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When our oldest daughter, Lindsey, went to college three years ago, we had the goal of putting both her and her younger brother through college using as little debt as possible. Ideally none. That was a big goal because we had very little saved for that purpose.
Lindsey is now entering her senior year of college, and we’ve been able to meet our goal. We’ve paid cash for her first three years of school, with enough set aside for the fourth.
For us, the key to having done that is what I think of as our All of the Above Strategy for paying for college. Meaning it wasn’t one big thing, but a combination of different money-saving and money-making methods. And while many of them don’t seem significant on their own, taken together they’ve resulted in a debt-free college education.
What Our All of the Above Strategy Looks Like
The All of the Above Strategy involves combining as many money-saving and money-making methods as possible. Think of it as a check list, and the more boxes you can check, the greater your success in keeping college costs to a minimum.
For our family, the All of the Above Strategy has included the following:
Choosing an Affordable School
An affordable school has probably gone the farthest in keeping our college expenses in check.
Lindsey chose The University of Kansas, which has both affordable tuition and a 4-year tuition compact, which guaranteed her tuition wouldn’t rise while she was there. She didn’t choose KU solely for financial reasons; it was a good fit for her in a number of ways. And she had at least one less expensive option on the table. But KU’s affordability was a big part of the equation when it came time for her to make a final decision.
Lindsey developed the ability to research and skillfully apply for scholarships, which made a big impact of the cost of her education. She earned one large, renewable scholarship from KU that covered about half of her tuition. She supplemented that with smaller KU scholarships (from the School of Journalism, Honors Program, & Office of Study Abroad), and also with outside scholarships from her sorority and the Kansas Association of Broadcasters.
(Note: For a great book on paying for college with scholarships, see Ben Kaplan’s How to Go to College Almost for Free.)
Lindsey has worked summers during both high school and college. She’s also had part-time campus jobs during the school year. That income has allowed her to cover all of her personal expenses, like gas, clothing, eating out, entertainment, Target runs, etc. Basically, my husband and I pay for the large expenses like tuition after scholarships, room & board, books, and fees, and Lindsey covers the day-to-day stuff.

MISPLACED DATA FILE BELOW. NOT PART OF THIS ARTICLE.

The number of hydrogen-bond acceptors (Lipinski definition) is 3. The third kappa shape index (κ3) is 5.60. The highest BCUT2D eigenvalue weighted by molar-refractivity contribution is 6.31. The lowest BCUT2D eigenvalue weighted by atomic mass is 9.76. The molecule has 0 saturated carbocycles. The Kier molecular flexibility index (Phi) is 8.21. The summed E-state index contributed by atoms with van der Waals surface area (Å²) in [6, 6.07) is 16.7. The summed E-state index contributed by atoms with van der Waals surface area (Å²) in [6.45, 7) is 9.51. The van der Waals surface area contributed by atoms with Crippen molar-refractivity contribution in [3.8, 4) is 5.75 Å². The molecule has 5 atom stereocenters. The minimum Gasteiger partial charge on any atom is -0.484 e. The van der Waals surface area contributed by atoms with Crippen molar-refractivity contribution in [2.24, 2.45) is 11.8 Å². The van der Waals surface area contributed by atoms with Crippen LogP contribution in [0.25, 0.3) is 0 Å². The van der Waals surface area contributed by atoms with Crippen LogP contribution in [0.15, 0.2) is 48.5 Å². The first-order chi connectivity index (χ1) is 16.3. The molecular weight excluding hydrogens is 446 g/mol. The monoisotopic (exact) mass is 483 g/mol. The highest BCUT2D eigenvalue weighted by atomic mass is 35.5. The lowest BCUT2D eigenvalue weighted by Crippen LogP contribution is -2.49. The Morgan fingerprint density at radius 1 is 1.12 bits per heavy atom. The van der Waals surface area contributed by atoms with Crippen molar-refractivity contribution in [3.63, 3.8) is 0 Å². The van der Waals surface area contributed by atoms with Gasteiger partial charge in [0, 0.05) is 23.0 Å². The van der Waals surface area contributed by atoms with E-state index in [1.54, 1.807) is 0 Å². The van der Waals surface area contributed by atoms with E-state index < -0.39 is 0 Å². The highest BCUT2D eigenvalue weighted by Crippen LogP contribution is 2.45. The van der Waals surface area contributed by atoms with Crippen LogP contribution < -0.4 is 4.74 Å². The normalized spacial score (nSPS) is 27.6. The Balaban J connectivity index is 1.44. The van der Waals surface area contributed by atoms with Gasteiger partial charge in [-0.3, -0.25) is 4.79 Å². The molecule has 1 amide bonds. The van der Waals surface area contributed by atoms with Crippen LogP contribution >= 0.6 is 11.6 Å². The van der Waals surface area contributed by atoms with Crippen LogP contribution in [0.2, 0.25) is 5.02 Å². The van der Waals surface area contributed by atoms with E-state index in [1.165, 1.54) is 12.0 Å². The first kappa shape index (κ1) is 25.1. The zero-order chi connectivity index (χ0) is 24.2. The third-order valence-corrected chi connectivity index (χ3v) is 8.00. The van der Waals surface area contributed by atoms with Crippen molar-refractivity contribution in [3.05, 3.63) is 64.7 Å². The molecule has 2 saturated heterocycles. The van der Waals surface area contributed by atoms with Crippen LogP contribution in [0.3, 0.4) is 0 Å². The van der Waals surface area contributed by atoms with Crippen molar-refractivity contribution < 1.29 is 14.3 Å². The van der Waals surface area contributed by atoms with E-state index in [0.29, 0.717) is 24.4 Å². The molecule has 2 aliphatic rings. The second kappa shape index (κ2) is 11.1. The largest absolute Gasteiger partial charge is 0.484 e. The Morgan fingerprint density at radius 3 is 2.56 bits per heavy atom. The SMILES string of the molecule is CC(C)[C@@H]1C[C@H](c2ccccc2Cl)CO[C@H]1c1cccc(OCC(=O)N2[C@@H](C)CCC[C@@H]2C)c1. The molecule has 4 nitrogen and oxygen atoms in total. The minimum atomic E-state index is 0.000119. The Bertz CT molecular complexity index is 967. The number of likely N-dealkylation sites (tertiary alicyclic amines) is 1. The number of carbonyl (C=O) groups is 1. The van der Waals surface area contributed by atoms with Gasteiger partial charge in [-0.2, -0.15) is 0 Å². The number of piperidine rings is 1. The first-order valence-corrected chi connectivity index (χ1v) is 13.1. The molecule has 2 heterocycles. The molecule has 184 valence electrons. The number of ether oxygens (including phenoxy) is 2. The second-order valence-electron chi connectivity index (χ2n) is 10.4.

About the time Lindsey started high school, I began blogging and eventually I began to earn a small amount of money through my blogging and some other online writing I was doing. Since this was new income for us, I consistently deposited my earnings – no matter how large or small the amounts – into an online savings account earmarked specifically for college.
(This practice of giving different streams of our income different jobs to do is part of our found money strategy, which has it’s own category on The Family CEO. You can read more about it here. You can also read a Q&A about how I make money blogging here.
Where That Left Us
A combination of the above strategies brought the net cost of college down to a manageable enough level that we’ve been paying for the balance out of our regular income.
We’ve taken this pretty much a semester at a time, and we’ve been able to stay ahead of the costs.
Other Boxes to Check
I’ve outlined the boxes that our family checked off in order to pay for college for our daughter, but there are others that can be part of the All of the Above Strategy as well. A couple of those include:
Community colleges are an especially affordable way to get up to two years of college credit. By combining two years at a community college with two years at a 4-year school, you can lower the cost of an education significantly. You can also earn community college credits in the summer, or in some cases through your high school, and these can shorten
Need-Based Financial Aid
While we didn’t qualify for any need-based aid, such as grants or need-based scholarships, some families that will be able to make that a part of their strategy. Iin some cases a very big part.
Completing the Free Application for Federal Student Aid (FAFSA) will be important in determining how much need-based assistance your family will qualify for.
Be sure to explore all options available to your particular situation. For instance, I’ve heard from some parents who work at a college that offers free or reduced tuition to their children.
So there you have an All of the Above Strategy for Paying for College.
While it may not be necessary or possible to check every single box, the more you can check off, the more success you’re likely to have.
The key is to get creative, don’t overlook small amounts of money, and take it one step at a time. That’s what our family has done so far, and that’s what we’ll be doing with my son’s education as well.
What are your thoughts and questions on paying for college? Do you have a strategy to add?
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This post is part of Fabulously Frugal Thursday.